That's all from the Livepage, on a day when there's really only been one story in town. If you've not had your fill of Brexit, I'm sure we'll have more to report on Thursday. Please join us from 6am.
UKIP leader Paul Nuttall said: “At the moment we’re doing less trade with the European Union year-on-year - more with the rest of the world”.
The overall value of the UK’s trade with the EU has increased in most years, but if we take trade with the EU as a proportion of the UK’s total trade, there has indeed been a moderate downward trend since its peak in 1992.
However, it’s not a completely consistent pattern. In some recent years the proportion has risen, the year-on-year changes have been fairly small, and trade with the EU is consistently around half of the UK’s overall trade.
The benchmark S&P 500 eked out a gain on Wednesday in low trading volume as strength in the energy and consumer sectors offset declines in financial shares.
At the close, the Dow Jones was down 42.18 points, or 0.2%, to 20,659.32, the S&P 500 gained 2.56 points, or 0.11%, to 2,361.13 and the Nasdaq added 22.41 points, or 0.38%, to 5,897.55.
During his interview with Andrew Neil, Jeremy Corbyn said he was against a second referendum on Scottish independence because “there is a £15bn gap between Scottish taxation income and the requirements of Scottish public services”. That is essentially the gap between how much the Scottish Government spends and what it raises through tax.
Scottish government statistics say the Labour leader is right. In 2014-15 Scottish public sector revenue was estimated at £53.7bn - the equivalent of £10,000 per person, and about £400 per person lower than the UK as a whole. Meanwhile, total expenditure by the public sector was £68.6bn. Overall, that’s a gap of £14.9bn between revenue and expenditure.
First Minister Nicola Sturgeon has insisted the "foundations of the Scottish economy remain strong" and that “Scotland's long-term economic success is now being directly threatened by the likely impact of Brexit".
You can read more here.
- Copyright: Quidsi
Amazon is closing Quidsi, its nursery, beauty and pet products website after the business failed to turn a profit.
"We have worked extremely hard for the past seven years to get Quidsi to be profitable, and unfortunately we have not been able to do so," an Amazon spokeswoman said in a statement.
Amazon bought the business, which runs Diapers.com and Soap.com, for $545m.
A US central banker - once a strong advocate of keeping interest rates on hold - said on Wednesday that he favours four increases in the key rate this year, one more than projected by the majority of Federal Reserve policymakers.
Boston Federal Reserve Bank President Eric Rosengren said in a speech that he would like to see policymakers increase rates every other month. "Looking ahead over the course of this year, I believe it is likely to be appropriate for [rate setters] to raise rates at a more regular - though still gradual - pace," he said.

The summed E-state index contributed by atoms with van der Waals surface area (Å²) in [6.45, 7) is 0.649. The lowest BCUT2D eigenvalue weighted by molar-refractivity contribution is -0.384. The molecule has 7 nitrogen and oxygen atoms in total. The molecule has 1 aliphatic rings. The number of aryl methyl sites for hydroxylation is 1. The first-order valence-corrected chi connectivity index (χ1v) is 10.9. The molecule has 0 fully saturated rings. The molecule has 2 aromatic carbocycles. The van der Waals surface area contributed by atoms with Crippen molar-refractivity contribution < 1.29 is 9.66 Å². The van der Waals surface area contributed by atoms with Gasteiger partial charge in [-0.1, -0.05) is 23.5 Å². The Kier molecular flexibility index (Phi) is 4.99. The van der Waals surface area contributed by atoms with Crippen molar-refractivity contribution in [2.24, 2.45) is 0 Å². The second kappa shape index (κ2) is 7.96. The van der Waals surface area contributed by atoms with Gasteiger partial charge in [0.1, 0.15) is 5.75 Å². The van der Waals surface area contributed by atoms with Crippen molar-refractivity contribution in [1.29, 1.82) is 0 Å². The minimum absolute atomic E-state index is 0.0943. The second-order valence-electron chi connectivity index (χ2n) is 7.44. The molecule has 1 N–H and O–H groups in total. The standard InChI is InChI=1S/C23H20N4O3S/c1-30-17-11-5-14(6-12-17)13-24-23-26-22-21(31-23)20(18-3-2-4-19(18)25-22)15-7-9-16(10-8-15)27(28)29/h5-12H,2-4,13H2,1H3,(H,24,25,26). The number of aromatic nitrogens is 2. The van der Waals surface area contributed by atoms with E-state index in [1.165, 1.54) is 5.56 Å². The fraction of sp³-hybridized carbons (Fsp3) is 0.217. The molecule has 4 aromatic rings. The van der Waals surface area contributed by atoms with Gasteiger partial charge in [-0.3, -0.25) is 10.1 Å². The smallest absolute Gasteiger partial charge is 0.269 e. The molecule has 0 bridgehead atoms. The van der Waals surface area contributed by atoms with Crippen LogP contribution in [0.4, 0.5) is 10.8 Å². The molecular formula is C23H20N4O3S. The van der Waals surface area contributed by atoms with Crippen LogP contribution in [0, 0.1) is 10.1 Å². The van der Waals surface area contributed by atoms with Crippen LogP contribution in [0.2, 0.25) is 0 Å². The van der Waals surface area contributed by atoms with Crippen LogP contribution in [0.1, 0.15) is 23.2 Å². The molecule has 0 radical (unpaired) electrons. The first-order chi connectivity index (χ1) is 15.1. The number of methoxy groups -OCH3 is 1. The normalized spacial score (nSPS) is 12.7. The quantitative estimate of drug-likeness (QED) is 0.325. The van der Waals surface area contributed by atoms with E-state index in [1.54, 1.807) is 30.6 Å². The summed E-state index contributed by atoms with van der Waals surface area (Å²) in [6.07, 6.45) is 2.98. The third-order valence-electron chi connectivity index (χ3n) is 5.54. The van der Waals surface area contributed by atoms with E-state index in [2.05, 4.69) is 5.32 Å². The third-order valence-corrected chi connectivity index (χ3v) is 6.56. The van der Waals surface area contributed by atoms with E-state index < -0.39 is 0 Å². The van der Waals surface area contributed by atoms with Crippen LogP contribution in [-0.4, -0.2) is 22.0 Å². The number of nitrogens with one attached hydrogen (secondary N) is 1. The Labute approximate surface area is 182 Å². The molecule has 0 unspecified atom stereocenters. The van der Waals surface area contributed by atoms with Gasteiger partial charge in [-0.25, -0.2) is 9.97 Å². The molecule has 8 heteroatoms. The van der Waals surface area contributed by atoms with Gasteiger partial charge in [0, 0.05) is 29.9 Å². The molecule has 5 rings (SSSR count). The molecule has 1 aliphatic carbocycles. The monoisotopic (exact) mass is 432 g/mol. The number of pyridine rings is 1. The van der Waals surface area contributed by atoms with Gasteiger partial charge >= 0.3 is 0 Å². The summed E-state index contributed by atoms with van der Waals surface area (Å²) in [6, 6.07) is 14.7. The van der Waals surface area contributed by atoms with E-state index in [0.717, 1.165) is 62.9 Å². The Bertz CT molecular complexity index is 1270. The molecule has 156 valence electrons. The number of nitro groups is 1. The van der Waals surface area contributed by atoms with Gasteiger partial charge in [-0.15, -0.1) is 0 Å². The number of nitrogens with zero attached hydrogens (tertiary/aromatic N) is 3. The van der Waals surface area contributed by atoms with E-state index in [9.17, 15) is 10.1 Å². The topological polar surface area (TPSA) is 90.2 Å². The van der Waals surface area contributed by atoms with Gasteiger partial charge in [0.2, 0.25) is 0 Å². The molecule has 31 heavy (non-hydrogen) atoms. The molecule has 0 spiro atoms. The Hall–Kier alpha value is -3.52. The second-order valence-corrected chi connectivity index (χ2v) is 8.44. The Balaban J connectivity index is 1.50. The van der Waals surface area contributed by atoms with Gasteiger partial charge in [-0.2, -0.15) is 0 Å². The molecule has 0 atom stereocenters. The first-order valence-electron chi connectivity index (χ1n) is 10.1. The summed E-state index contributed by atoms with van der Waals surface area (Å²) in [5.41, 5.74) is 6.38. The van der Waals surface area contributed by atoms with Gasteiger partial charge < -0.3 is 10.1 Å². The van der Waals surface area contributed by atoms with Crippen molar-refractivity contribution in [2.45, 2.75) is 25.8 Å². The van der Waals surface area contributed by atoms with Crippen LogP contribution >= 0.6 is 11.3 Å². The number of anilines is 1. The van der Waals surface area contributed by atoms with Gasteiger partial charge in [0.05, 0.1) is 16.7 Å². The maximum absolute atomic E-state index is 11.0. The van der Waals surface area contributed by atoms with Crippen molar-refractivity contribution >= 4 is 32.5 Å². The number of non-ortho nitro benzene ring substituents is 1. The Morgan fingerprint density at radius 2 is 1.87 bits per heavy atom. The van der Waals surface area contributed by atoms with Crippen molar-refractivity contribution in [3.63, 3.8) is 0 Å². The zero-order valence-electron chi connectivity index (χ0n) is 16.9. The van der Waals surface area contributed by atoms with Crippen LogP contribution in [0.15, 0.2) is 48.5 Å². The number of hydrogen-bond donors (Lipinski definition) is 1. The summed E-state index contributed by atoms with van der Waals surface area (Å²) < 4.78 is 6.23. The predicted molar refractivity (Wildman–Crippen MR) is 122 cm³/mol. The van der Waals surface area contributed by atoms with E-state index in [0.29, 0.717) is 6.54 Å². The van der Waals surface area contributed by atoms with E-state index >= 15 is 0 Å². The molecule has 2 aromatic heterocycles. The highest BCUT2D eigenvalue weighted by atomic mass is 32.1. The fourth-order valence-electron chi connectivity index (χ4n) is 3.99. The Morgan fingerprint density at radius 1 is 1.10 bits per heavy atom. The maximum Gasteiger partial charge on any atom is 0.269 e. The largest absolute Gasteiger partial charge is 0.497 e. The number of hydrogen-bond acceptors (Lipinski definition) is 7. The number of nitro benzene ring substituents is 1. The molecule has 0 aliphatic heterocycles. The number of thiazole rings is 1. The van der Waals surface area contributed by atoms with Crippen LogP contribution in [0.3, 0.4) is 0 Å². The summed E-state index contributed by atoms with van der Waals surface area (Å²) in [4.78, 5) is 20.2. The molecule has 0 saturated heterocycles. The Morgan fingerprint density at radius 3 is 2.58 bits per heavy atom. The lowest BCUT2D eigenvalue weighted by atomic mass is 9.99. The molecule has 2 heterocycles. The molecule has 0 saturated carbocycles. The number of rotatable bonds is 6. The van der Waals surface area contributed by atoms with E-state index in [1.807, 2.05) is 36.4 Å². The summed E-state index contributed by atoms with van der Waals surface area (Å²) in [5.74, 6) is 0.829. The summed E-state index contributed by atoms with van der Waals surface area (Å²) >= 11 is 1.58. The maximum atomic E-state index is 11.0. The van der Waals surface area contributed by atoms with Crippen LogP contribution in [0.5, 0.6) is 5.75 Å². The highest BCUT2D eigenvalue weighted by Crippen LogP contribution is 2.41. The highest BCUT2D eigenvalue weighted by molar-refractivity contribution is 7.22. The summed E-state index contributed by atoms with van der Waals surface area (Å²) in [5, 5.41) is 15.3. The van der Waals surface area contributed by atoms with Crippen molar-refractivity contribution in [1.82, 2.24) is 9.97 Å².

Andrew Neil has been asking about the possibility of the UK having to pay a £50bn exit fee on leaving the EU.
The prime minister wouldn’t discuss figures and stressed that people had voted to stop making large annual payments to the EU. But she didn’t rule out paying an exit fee and she said the UK is a law-abiding nation and that the government would have to look at what its obligations are.
She also said there had been no formal demands, which is not surprising as the official negotiations have not yet started.
Here’s a Reality Check on where that figure comes from.
- Copyright: FSB
The Federation of Small Businesses has called for clarity on trade and talent following the triggering of Article 50.
Mike Cherry, the national chairman at FSB, says: "FSB members want to see the easiest possible access to the single market. There must also be reassurance for small businesses which employ non-UK EU citizens, and rely on the ability to recruit those with the skills and talents they need.
“Small business exporters tell us that the EU single market is still their top market of choice, but firms are also keen to focus on the US, China, Australia and Canada. One third of exporting small businesses have told us they would be genuinely deterred from trading with the EU if a tariff of between two to four per cent was imposed on trade between the UK and EU."
The Dow Jones is off a touch just after lunch New York time. The index is 0.2%, or 41 points, lower at 20,659.
The wider S&P is just 0.06% down at 2,360. And the Nasdaq is 0.3% lower at 5,892.
Sterling has fallen against the dollar but risen against the euro after the UK government triggered the process to leave the European Union.
The pound fell further into the red against the US dollar, down 0.22% to $1.242.
It also fell against currencies including the yen, the rupee, the rouble, and the Mexican peso.
Sterling rose 0.29% against the euro to 1.1546.
- Copyright: Getty Images
Venerable insurance market, Lloyd's of London, is expected to announce tomorrow that it will open a new European base in Brussels.